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Has our system of checks and balances between the three branches of our federal government undergone changes for good or ill over the years since the Constitution was set as the cornerstone of our nation? How stand our political traditions, our personal freedoms, our purported equality, our sense of governance "of, by, and for the people"? Are we the democratic nation we set out to be, or do we have a distance to go to achieve this ideal? Alternatively, is approaching a democratic ideal desirable today in the light of the smaller, more integrated, and dangerous world in which we live? Is This Any Way to Run a Democratic Government? examines the theory and practice of American democracy and the dichotomy that currently exists between them. The contributors assess both the reasons—and the consequences—of this division between the theory of democracy and how it is played out in actuality. Focusing on the here and now, this book is about the institutions, process, and politics of government: how well they work; whether they meet the criteria for a viable democratic system; and the extent to which they contribute to good public policy. As we begin the 21st century, with rancorous political partisanship and threats to domestic security and tranquility at an all-time high, Is This Any Way to Run a Democratic Government? asks us to think seriously about the state of our much-heralded democracy, and whether or not our political system can respond to the pressing needs of a new era without jeopardizing the basic values and beliefs that underlie its very foundation.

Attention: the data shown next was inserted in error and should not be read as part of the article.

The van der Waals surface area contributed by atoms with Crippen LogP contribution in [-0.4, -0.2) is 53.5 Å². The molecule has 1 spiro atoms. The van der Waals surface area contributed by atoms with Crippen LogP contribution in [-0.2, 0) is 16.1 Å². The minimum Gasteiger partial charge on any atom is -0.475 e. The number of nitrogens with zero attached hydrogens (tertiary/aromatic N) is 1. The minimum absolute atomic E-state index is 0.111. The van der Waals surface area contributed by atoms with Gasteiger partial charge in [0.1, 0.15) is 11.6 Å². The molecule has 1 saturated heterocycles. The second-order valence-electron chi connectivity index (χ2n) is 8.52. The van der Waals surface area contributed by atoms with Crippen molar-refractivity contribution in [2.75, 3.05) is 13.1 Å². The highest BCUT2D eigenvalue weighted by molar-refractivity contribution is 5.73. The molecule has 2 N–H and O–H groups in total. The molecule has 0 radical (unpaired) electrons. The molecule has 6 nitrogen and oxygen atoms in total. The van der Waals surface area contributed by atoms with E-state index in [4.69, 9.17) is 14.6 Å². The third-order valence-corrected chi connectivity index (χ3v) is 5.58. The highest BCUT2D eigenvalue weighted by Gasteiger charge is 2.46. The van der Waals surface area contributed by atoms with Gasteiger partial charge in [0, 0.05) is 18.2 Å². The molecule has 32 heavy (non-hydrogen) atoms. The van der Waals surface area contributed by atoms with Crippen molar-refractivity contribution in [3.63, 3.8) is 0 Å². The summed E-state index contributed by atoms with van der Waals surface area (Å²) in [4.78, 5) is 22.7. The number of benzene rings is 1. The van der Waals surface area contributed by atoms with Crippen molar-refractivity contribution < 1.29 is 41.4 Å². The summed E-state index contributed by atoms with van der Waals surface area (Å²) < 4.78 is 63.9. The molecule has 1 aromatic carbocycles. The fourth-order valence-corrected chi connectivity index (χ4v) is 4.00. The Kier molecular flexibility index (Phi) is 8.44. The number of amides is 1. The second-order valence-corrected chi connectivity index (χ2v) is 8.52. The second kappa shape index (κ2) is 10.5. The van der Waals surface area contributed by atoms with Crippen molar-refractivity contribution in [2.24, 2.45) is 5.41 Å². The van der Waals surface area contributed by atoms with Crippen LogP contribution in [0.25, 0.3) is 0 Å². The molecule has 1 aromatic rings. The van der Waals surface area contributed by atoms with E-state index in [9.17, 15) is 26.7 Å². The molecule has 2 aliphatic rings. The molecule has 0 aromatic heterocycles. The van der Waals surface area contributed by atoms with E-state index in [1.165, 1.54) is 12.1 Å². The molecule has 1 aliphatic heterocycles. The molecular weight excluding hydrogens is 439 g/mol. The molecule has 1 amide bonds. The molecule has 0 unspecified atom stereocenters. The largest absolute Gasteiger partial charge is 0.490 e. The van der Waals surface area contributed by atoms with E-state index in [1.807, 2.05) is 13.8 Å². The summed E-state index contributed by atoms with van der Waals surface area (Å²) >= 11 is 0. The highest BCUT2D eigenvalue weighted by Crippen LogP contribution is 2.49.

Electoral Integrity and Political Regimes